About the Series
Genre: UK Sitcom
First Transmission: 1974-1977
Dedicated Fansite: Porridge.org.uk
Porridge is a British sitcom written by Dick Clement and Ian La Frenais.
The sitcom revolves around two prison inmates, Norman Fletcher and Lennie Godber, who are serving time at the fictional Slade prison. The show’s title is a slang for serving a prison sentence – “Doing porridge,” named after the traditional British breakfast.
The series was followed by a sequel in 1978, Going Straight, which followed Norman Fletcher after being released from prison.
Porridge was critically acclaimed and is widely considered to be one of the greatest British sitcoms of all time.
Ronnie Barker: Norman Stanley Fletcher
Richard Beckinsale: Lennie Godber
Brian Wilde: Mr. Barrowclough
Fulton Mackay: Mr. Mackay
Best Episode [ S2 Ep4 ]
Happy Release – Fletch is in the prison hospital, where an unpleasant con called Norris, shortly to be released, has won the possessions of an elderly prisoner, Blanco. Fletch comes to Blanco’s rescue by hatching a plan involving a supposed treasure map which is handed over to Norris in exchange for Blanco’s things. Some days later Fletch and Blanco hear on the radio how Norris, now released, has been arrested for trying to dig up the buried treasure – on a football pitch!
Imdb Score [8.7]
Worst Episode [ S1 Ep5 ]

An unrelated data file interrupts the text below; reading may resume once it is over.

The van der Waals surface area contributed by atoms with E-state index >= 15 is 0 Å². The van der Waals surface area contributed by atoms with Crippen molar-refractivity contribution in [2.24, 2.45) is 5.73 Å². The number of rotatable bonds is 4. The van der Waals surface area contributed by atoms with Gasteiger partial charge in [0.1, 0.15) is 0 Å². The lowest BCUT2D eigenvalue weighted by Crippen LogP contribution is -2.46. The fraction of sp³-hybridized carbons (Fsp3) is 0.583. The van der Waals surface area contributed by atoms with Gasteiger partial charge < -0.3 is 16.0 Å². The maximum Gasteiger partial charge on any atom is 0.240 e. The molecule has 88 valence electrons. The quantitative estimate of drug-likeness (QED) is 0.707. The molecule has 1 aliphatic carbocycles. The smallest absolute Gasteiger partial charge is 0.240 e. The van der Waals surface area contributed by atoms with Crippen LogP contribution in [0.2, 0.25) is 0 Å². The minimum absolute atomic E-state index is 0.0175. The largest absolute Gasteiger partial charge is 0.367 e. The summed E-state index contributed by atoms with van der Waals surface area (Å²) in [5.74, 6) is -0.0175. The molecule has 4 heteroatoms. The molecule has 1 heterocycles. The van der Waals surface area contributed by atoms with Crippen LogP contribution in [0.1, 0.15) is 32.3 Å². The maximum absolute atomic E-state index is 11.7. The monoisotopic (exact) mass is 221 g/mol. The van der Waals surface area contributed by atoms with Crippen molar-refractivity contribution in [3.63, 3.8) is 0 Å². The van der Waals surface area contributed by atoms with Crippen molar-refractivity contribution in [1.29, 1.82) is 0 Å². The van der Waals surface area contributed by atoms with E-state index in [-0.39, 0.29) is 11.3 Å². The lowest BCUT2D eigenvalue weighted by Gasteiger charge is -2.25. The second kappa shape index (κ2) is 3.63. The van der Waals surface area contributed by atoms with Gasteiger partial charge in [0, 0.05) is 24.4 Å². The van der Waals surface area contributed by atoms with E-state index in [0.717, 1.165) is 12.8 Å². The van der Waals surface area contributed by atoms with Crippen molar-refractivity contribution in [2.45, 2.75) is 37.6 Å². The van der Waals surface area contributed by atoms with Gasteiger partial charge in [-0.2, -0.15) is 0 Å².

Ways and Means – As a punishment, Fletch has to sew fishing nets with an aggressive prisoner. Fletch has a plan to talk down the prisoner from a roof-top protest after attempts by others fail. The plan works, but not quite in the way Fletch hoped.
Imdb Score – [7.6]
Full Episode Guide
Blue episodes rated above par.
Brown episodes rated below par.
New Faces, Old Hands (1974) –
It is Lennie Godber’s first time in prison, so Fletcher shows him the ropes.
The Hustler (1974) –
Fletch starts an illegal gambling enterprise that soon runs into trouble.
A Night In (1974) –
Fletcher is told that Lennie Godber is his new cellmate, much to his annoyance.
A Day Out (1974) –
Fletch and some other prisoners go out on a work party, and Fletch’s day ends up at the pub.
Ways And Means (1974) –
Fletch has to work with a violent prisoner.
Men Without Women (1974) –
Fletch becomes a bit of an agony aunt.
Just Desserts (1975) –
Someone steals Fletcher’s pineapple chunks, and he is determined to catch the culprit.
Heartbreak Hotel (1975) –
Godber’s girlfriend breaks up with him via a letter.
Disturbing The Peace (1975) –
Mackay’s temporary replacement is even worse than he is.
Happy Release (1975) –
Fletch ends up in the prison hospital.
The Harder They Fall (1975) –
Fletch, under Harry Grout’s orders, tries to rig a boxing match.
No Peace For The Wicked (1975) –
Fletch becomes increasingly annoyed by all the interruptions in his cell.
No Way Out (1975) –
A planned escape causes all kinds of trouble just before Christmas, and Fletch attempts to spend some valuable time in the infirmary.
The Desperate Hours (1976) –
Fletcher, Godber, Barrowclough and the governor’s secretary are held hostage by a prisoner with a homemade gun.
A Storm In A Teacup (1977) –
After a capsule containing pills that Harris stole goes missing, Grouty attempts to locate them and Fletch is recruited to help.
Poetic Justice (1977) –
Fletcher’s new cell-mate turns out to be the judge who sentenced him.
Rough Justice (1977) –
The judge’s watch is stolen.
Pardon Me (1977) –
Blanco refuses parole for murder as he claims he never committed the crime.
A Test Of Character (1977) –
Fletch is determined to help Godber pass his History O-level.
Final Stretch (1977) –
With his parole meeting less than a week away, Godber has a fight with Jarvis.